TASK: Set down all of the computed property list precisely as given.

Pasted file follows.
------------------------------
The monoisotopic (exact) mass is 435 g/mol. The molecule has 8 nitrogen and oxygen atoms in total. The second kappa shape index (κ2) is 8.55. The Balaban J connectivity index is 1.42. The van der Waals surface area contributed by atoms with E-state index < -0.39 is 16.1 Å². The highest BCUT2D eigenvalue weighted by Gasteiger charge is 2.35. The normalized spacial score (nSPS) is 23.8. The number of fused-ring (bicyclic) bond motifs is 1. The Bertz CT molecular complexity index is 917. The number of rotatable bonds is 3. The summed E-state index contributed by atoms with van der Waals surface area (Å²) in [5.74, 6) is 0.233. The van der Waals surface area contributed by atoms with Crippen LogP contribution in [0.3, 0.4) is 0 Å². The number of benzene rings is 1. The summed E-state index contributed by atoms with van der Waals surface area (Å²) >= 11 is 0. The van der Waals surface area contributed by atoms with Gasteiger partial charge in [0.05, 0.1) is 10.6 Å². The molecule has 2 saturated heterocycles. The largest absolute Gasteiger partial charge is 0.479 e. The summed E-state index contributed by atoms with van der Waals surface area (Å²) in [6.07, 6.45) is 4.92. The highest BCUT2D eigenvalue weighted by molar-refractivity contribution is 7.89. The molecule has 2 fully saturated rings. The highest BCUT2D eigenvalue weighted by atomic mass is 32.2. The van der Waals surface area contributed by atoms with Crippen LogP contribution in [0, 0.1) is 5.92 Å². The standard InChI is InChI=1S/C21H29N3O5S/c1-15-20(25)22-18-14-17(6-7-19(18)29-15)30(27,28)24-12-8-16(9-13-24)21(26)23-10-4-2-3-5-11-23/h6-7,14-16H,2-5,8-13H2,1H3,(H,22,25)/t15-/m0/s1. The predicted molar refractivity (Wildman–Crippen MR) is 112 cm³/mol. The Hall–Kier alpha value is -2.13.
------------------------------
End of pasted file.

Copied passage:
The monoisotopic (exact) mass is 435 g/mol. The molecule has 8 nitrogen and oxygen atoms in total. The second kappa shape index (κ2) is 8.55. The Balaban J connectivity index is 1.42. The van der Waals surface area contributed by atoms with E-state index < -0.39 is 16.1 Å². The highest BCUT2D eigenvalue weighted by Gasteiger charge is 2.35. The normalized spacial score (nSPS) is 23.8. The number of fused-ring (bicyclic) bond motifs is 1. The Bertz CT molecular complexity index is 917. The number of rotatable bonds is 3. The summed E-state index contributed by atoms with van der Waals surface area (Å²) in [5.74, 6) is 0.233. The van der Waals surface area contributed by atoms with Crippen LogP contribution in [0.3, 0.4) is 0 Å². The number of benzene rings is 1. The summed E-state index contributed by atoms with van der Waals surface area (Å²) >= 11 is 0. The van der Waals surface area contributed by atoms with Gasteiger partial charge in [0.05, 0.1) is 10.6 Å². The molecule has 2 saturated heterocycles. The largest absolute Gasteiger partial charge is 0.479 e. The summed E-state index contributed by atoms with van der Waals surface area (Å²) in [6.07, 6.45) is 4.92. The highest BCUT2D eigenvalue weighted by molar-refractivity contribution is 7.89. The molecule has 2 fully saturated rings. The highest BCUT2D eigenvalue weighted by atomic mass is 32.2. The van der Waals surface area contributed by atoms with Crippen LogP contribution in [0, 0.1) is 5.92 Å². The standard InChI is InChI=1S/C21H29N3O5S/c1-15-20(25)22-18-14-17(6-7-19(18)29-15)30(27,28)24-12-8-16(9-13-24)21(26)23-10-4-2-3-5-11-23/h6-7,14-16H,2-5,8-13H2,1H3,(H,22,25)/t15-/m0/s1. The predicted molar refractivity (Wildman–Crippen MR) is 112 cm³/mol. The Hall–Kier alpha value is -2.13.